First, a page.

Part of speech: adjective
Origin: English, 19th century
Notional. Existing as or based on a suggestion, estimate, or theory; not existing in reality.
Given to fanciful thinking or exaggerated imagination.
Examples of Notionate in a sentence
"Elves, gnomes, and fairies are all notionate, but many people are fascinated by them."
"My father claimed he’d been visited by gnomes, but he was a notionate fellow."
The term is a combination of the English word “notion,” from the Lation “nōtiō,” with the suffix “-ate,” with creates an adjective based on “notion.”
Did you Know?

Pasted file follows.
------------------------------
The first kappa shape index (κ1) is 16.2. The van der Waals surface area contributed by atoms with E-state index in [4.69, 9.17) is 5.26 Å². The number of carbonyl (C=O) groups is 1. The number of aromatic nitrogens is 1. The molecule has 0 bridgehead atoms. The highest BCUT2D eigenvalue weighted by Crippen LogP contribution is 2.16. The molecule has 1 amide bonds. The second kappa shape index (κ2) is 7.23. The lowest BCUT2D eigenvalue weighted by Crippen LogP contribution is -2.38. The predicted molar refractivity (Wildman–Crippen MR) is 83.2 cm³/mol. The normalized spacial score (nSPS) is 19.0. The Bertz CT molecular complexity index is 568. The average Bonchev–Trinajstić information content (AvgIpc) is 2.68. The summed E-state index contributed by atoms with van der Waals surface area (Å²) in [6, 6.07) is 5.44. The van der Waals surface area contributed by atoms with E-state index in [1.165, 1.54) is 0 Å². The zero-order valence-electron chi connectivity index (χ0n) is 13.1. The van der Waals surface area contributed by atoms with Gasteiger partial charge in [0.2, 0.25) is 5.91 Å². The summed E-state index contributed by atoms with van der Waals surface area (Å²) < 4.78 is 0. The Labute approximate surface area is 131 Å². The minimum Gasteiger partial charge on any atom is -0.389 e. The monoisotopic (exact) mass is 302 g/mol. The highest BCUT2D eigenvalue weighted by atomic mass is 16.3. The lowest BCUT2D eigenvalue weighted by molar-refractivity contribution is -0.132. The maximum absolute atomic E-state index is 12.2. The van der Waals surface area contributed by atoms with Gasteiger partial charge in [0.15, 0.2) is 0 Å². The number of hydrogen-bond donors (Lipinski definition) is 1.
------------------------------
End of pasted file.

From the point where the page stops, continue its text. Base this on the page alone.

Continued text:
“Notionate” has been overtaken in English by its synonym “notional,” and exists today mainly as a regional expression in the Southern U.S., Northern Ireland, and in Scotland. In nearly all contexts, the term has been used to describe a state of exaggerated imagination. For example, a person describing their grandfather as “old-fashioned and notionate” might be implying that the man is very superstitious and believes in ghosts, elves, or other notionate creatures.